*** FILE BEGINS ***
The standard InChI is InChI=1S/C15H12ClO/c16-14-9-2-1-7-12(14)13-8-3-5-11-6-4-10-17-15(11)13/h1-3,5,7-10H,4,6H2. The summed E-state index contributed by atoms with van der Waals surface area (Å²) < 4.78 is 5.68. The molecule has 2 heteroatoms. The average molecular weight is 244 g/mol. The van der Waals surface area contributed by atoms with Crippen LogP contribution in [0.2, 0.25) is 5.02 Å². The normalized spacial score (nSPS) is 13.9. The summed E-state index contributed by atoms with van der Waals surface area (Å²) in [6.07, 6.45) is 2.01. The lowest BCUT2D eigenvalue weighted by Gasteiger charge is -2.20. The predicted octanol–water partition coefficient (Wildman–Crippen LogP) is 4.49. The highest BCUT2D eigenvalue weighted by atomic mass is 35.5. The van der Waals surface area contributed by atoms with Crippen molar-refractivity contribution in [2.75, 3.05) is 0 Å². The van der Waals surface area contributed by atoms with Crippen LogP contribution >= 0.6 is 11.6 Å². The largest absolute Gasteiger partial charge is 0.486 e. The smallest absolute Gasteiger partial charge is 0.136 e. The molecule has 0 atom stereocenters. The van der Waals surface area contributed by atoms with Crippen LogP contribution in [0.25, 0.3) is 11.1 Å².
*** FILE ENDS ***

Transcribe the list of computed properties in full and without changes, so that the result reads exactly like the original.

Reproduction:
The standard InChI is InChI=1S/C15H12ClO/c16-14-9-2-1-7-12(14)13-8-3-5-11-6-4-10-17-15(11)13/h1-3,5,7-10H,4,6H2. The summed E-state index contributed by atoms with van der Waals surface area (Å²) < 4.78 is 5.68. The molecule has 2 heteroatoms. The average molecular weight is 244 g/mol. The van der Waals surface area contributed by atoms with Crippen LogP contribution in [0.2, 0.25) is 5.02 Å². The normalized spacial score (nSPS) is 13.9. The summed E-state index contributed by atoms with van der Waals surface area (Å²) in [6.07, 6.45) is 2.01. The lowest BCUT2D eigenvalue weighted by Gasteiger charge is -2.20. The predicted octanol–water partition coefficient (Wildman–Crippen LogP) is 4.49. The highest BCUT2D eigenvalue weighted by atomic mass is 35.5. The van der Waals surface area contributed by atoms with Crippen molar-refractivity contribution in [2.75, 3.05) is 0 Å². The van der Waals surface area contributed by atoms with Crippen LogP contribution >= 0.6 is 11.6 Å². The largest absolute Gasteiger partial charge is 0.486 e. The smallest absolute Gasteiger partial charge is 0.136 e. The molecule has 0 atom stereocenters. The van der Waals surface area contributed by atoms with Crippen LogP contribution in [0.25, 0.3) is 11.1 Å².